Iran's Foreign Minister, Mohammad Javad Zarif, has said his country won't negotiate with President Donald Trump unless the US shows Tehran "respect" by honouring its commitments under the disputed nuclear deal.
In an exclusive interview with CNN, Zarif warned the US was "playing a very, very dangerous game" by boosting its military presence in the region.
Zarif criticized the US for sending the US Abraham Lincoln carrier strike group and a bomber task force to the Gulf. "Having all these military assets in a small area is in of itself prone to accidents," Zarif said. "Extreme prudence is required and the United States is playing a very, very dangerous game."
He accused Washington of walking out first on the Joint Comprehensive Plan of Action, or JCPOA, the 2015 deal designed to limit Iran's nuclear capabilities in return for the lifting of sanctions. "We acted in good faith," Zarif said of the deal, which was signed by the US, Iran, Britain, China, France, Germany and Russia. "We are not willing to talk to people who have broken their promises."
Earlier this month, Trump said Iran should be "calling me up." But on Sunday the President hardened his rhetoric. "If Iran wants to fight, that will be the official end of Iran," Trump said in a tweet. "Never threaten the United States again!"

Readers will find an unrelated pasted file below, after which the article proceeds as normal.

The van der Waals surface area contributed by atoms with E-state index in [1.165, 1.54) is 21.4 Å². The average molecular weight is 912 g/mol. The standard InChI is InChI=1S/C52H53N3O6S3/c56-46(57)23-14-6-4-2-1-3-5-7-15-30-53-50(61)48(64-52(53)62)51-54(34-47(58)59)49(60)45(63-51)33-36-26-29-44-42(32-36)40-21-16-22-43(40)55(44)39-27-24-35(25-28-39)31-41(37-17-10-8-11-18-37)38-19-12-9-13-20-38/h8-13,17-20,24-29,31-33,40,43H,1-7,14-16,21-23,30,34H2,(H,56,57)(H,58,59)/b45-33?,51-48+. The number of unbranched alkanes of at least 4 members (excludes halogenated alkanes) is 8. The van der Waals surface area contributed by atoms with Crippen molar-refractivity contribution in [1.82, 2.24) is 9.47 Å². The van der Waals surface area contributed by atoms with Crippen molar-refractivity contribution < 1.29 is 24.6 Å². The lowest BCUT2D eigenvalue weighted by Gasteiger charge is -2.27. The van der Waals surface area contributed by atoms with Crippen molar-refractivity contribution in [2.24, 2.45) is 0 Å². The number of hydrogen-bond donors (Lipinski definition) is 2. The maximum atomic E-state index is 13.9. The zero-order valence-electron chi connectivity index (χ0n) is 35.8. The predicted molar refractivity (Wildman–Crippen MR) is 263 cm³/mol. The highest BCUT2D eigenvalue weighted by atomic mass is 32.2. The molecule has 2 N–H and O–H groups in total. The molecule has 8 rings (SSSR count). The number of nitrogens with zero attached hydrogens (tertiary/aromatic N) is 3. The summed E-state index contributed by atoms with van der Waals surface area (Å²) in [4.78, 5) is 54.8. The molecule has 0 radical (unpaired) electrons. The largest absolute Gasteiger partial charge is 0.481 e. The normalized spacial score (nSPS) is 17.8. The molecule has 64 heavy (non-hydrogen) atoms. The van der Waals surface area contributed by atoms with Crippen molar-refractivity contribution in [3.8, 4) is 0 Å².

Iran would not bow to the threats, Zarif said. "Iran never negotiates with coercion. You cannot threaten any Iranian and expect them to engage. The way to do it is through respect, not through threats."
Zarif said there "will be painful consequences if there is an escalation." But also added that Iran was "not interested in escalation." Instead, he called for an immediate end to the "economic warfare" waged by the US on Iran, saying that sanctions were "depriving citizens of their means of livelihood."
"All we want to do is sell our oil," Zarif said, adding that the US was "just a bully preventing people from buying our oil."
He said US sanctions, which have hit the Iranian economy hard, "amounts to terrorism" on the country's citizens.